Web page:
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Dramaturg's Notes



Contemporary audiences know Othello and the tragedy that comes from villainy, ignorance, and racism. The repeated slurs against Othello’s blackness and the insecurities that difference prompts among Shakespeare’s white Venetians speak to our culture’s own disquieting history. Scholarship on the play consistently notes that the Moor’s foreignness would, to Shakespeare’s original audiences, result as much from his faith as it would his color. Scholar Kim Hall writes, “religion was the dominant means by which early moderns understood and ordered their world” (Othello: Texts and Contexts 171). Othello’s non-Christian origin is, in the world of the play, the darkest thing about him. 

 

Director Robert Richmond’s decision to cast Othello as a Templar Knight and to set the action during the Crusades emphasizes Othello’s extraordinary journey and unexpected success within Christian ranks. What’s more, it forces our attention to complications of faith and to the actions of the faithful when threatened by disbelief. Othello is the ultimate medieval Christian paradox; he is both crusader and infidel.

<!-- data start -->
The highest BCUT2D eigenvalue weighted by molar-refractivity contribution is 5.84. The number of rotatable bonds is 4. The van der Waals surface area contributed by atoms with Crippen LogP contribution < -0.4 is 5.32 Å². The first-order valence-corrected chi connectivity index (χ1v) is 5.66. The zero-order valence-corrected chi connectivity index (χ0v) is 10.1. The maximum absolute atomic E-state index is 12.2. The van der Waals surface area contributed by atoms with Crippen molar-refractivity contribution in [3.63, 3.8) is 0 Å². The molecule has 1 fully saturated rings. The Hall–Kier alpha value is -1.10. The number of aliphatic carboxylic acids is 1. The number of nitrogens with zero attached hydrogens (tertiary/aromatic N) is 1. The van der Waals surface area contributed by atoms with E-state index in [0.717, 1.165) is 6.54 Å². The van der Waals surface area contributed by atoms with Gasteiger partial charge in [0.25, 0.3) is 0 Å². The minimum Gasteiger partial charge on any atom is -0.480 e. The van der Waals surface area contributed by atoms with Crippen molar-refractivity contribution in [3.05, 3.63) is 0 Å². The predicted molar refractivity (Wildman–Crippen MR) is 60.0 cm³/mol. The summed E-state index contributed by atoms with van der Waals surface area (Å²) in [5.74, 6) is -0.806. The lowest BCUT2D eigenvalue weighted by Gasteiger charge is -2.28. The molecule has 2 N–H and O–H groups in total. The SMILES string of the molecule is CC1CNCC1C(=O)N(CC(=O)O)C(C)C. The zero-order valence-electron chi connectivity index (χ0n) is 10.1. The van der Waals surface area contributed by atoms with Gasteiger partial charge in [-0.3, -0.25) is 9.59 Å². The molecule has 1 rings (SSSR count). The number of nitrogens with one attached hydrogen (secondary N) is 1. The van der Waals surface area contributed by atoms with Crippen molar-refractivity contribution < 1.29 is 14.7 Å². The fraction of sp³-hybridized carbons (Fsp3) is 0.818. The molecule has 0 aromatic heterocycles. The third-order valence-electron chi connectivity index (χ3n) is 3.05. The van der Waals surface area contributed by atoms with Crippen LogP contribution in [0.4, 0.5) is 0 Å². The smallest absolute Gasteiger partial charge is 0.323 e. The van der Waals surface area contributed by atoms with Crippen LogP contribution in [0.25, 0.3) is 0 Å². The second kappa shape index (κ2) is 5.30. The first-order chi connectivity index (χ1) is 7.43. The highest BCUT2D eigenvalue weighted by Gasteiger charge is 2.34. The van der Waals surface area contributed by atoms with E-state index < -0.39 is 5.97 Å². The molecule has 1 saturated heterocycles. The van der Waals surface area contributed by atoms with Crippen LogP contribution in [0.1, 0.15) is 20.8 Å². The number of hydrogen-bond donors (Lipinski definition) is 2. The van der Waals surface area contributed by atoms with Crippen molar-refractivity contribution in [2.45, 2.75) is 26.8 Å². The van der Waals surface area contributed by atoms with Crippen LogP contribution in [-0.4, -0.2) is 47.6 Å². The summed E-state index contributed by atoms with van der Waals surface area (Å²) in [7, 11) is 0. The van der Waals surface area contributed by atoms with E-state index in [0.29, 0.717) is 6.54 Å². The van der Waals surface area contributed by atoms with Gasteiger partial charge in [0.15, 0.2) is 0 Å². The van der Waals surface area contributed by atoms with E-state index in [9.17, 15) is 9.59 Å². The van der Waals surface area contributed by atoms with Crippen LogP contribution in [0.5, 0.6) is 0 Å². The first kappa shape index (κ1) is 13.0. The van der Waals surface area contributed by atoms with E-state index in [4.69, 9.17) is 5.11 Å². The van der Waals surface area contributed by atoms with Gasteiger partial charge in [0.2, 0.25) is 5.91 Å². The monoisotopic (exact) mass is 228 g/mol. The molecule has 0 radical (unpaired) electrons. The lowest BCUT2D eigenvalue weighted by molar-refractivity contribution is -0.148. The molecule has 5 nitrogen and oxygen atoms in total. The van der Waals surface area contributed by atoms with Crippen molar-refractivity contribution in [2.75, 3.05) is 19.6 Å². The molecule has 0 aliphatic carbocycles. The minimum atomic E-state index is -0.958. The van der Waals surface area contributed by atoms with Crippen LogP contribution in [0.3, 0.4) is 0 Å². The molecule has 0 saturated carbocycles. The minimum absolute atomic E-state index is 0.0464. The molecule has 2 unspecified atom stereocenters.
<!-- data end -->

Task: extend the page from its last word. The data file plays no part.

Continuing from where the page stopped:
The emblem of the cross Othello wears marks his allegiance to the Church and his language underscores faith similarly. There’s a lot of holy talk in this play, and much of it belongs to Othello. Shakespeare’s Moor seems to have internalized the beliefs that connote a Christian truly. These principles show themselves most when Othello confronts Desdemona’s infidelity, or rather, the suggestion of it. He marvels that Desdemona can be the whore Iago describes and “yet can kneel and pray” (4.2.25); his remedy for his wife’s too-hot hand is “fasting and prayer… exercise devout” (3.4.46-7). In these moments Othello’s understanding of virtue is informed by Christian signs and practices: “Was this… most goodly book/Made to write 'whore' upon?” (4.2.83-4). The suggestion is that Othello’s experience of betrayal goes beyond his wife’s unfaithfulness and extends to faith itself. His devotion to Desdemona is tied to the Christian virtues she exemplifies; his flawed perception finds duplicity in both. It is faith in a variety of things foreign that leaves this Templar Knight vulnerable to devilish manipulations. Othello’s current state stands in contrast to the “unhoused free condition” that describes his circumstance prior to the play’s action (1.2.29).

 

And yet, a certain freedom was conferred upon early defenders of the faith. In urging Christian men of fighting age to join the Holy Wars, Pope Urban II promised complete remission of their sins. It’s a remarkable proposition and hints at a purposeful distortion of the boundaries between good and evil. Othello’s inexperience negotiating these boundaries contributes to his tragedy. He punishes Desdemona as an act of righteousness, but his misdirected justice suggests that infidels are not so easily known. Othello recognizes this, but his pursuit of them continues.  And when faced with the magnitude of his crimes, Othello does what any crusading knight might do: he destroys the nearest “turban’d Turk” and aspires to heaven (5.2.414).

 

Michele Osherow

 
Michele Osherow





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